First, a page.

http://www.ualberta.ca 

Laurie Wang | EurekAlert!

Further reports about: MRI Seismic TEC Vibration back pain scans spine

More articles from Medical Engineering:

nachricht Can radar replace stethoscopes?
14.08.2018 | Friedrich-Alexander-Universität Erlangen-Nürnberg

nachricht Novel PET imaging method could track and guide therapy for type 1 diabetes
03.08.2018 | Society of Nuclear Medicine and Molecular Imaging

All articles from Medical Engineering >>>

The most recent press releases about innovation >>>

Die letzten 5 Focus-News des innovations-reports im Überblick:

Im Focus: Color effects from transparent 3D-printed nanostructures

New design tool automatically creates nanostructure 3D-print templates for user-given colors
Scientists present work at prestigious SIGGRAPH conference

Most of the objects we see are colored by pigments, but using pigments has disadvantages: such colors can fade, industrial pigments are often toxic, and...

Im Focus: Unraveling the nature of 'whistlers' from space in the lab

A new study sheds light on how ultralow frequency radio waves and plasmas interact

Scientists at the University of California, Los Angeles present new research on a curious cosmic phenomenon known as "whistlers" -- very low frequency packets...

Im Focus: New interactive machine learning tool makes car designs more aerodynamic

Scientists develop first tool to use machine learning methods to compute flow around interactively designable 3D objects. Tool will be presented at this year’s prestigious SIGGRAPH conference.

When engineers or designers want to test the aerodynamic properties of the newly designed shape of a car, airplane, or other object, they would normally model...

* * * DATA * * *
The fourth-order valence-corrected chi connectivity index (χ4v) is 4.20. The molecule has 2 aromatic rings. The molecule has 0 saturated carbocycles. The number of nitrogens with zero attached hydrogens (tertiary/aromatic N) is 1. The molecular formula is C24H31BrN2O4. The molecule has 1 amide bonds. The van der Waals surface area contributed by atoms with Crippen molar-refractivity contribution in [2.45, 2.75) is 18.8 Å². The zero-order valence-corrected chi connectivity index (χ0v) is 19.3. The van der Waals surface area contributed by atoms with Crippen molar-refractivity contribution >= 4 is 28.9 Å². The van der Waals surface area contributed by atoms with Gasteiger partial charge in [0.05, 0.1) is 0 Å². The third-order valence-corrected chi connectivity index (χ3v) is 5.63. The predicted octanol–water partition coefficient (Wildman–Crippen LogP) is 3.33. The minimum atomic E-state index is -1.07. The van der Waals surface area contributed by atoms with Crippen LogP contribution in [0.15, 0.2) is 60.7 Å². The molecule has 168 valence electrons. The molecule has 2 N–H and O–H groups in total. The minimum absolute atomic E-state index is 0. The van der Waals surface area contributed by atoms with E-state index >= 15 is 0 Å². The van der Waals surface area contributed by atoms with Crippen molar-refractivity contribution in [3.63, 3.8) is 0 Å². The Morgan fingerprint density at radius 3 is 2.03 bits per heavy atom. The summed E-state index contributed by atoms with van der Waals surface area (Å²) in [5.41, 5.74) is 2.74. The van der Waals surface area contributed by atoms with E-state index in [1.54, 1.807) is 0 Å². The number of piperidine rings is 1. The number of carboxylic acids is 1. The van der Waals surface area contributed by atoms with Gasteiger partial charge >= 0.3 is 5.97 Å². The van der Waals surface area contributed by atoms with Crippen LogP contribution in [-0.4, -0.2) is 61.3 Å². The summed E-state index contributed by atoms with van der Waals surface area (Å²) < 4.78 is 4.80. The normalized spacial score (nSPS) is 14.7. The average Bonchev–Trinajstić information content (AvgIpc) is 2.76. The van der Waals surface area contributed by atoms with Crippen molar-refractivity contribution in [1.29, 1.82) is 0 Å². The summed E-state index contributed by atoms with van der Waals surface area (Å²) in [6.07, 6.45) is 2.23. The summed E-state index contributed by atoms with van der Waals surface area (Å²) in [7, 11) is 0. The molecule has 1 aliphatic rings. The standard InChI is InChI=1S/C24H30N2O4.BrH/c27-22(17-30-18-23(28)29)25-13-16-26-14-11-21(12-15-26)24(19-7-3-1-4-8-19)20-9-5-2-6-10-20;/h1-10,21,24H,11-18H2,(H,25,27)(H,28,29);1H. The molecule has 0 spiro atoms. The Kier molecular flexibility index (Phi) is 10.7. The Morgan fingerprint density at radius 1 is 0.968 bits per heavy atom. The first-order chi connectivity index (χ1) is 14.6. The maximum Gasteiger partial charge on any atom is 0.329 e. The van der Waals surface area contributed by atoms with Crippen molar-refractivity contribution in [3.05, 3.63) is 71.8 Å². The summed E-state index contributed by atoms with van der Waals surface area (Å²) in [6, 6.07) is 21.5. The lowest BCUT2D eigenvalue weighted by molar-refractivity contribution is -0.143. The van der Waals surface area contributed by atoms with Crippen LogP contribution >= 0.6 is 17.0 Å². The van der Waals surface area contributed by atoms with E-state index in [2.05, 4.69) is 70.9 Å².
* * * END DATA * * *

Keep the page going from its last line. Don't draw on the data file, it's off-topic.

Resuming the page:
Im Focus: Robots as 'pump attendants': TU Graz develops robot-controlled rapid charging system for e-vehicles

Researchers from TU Graz and their industry partners have unveiled a world first: the prototype of a robot-controlled, high-speed combined charging system (CCS) for electric vehicles that enables series charging of cars in various parking positions.

Global demand for electric vehicles is forecast to rise sharply: by 2025, the number of new vehicle registrations is expected to reach 25 million per year....

Im Focus: The “TRiC” to folding actin

Proteins must be folded correctly to fulfill their molecular functions in cells. Molecular assistants called chaperones help proteins exploit their inbuilt folding potential and reach the correct three-dimensional structure. Researchers at the Max Planck Institute of Biochemistry (MPIB) have demonstrated that actin, the most abundant protein in higher developed cells, does not have the inbuilt potential to fold and instead requires special assistance to fold into its active state. The chaperone TRiC uses a previously undescribed mechanism to perform actin folding. The study was recently published in the journal Cell.

Actin is the most abundant protein in highly developed cells and has diverse functions in processes like cell stabilization, cell division and muscle...

All Focus news of the innovation-report >>>

Anzeige

Anzeige

VideoLinks
Industry & Economy
Event News

LaserForum 2018 deals with 3D production of components

17.08.2018 | Event News

Within reach of the Universe

08.08.2018 | Event News

A journey through the history of microscopy – new exhibition opens at the MDC

27.07.2018 | Event News

 
Latest News

Smallest transistor worldwide switches current with a single atom in solid electrolyte

17.08.2018 | Physics and Astronomy

Robots as Tools and Partners in Rehabilitation

17.08.2018 | Information Technology

Climate Impact Research in Hannover: Small Plants against Large Waves

17.08.2018 | Life Sciences

VideoLinks
Science & Research
Overview of more VideoLinks >>>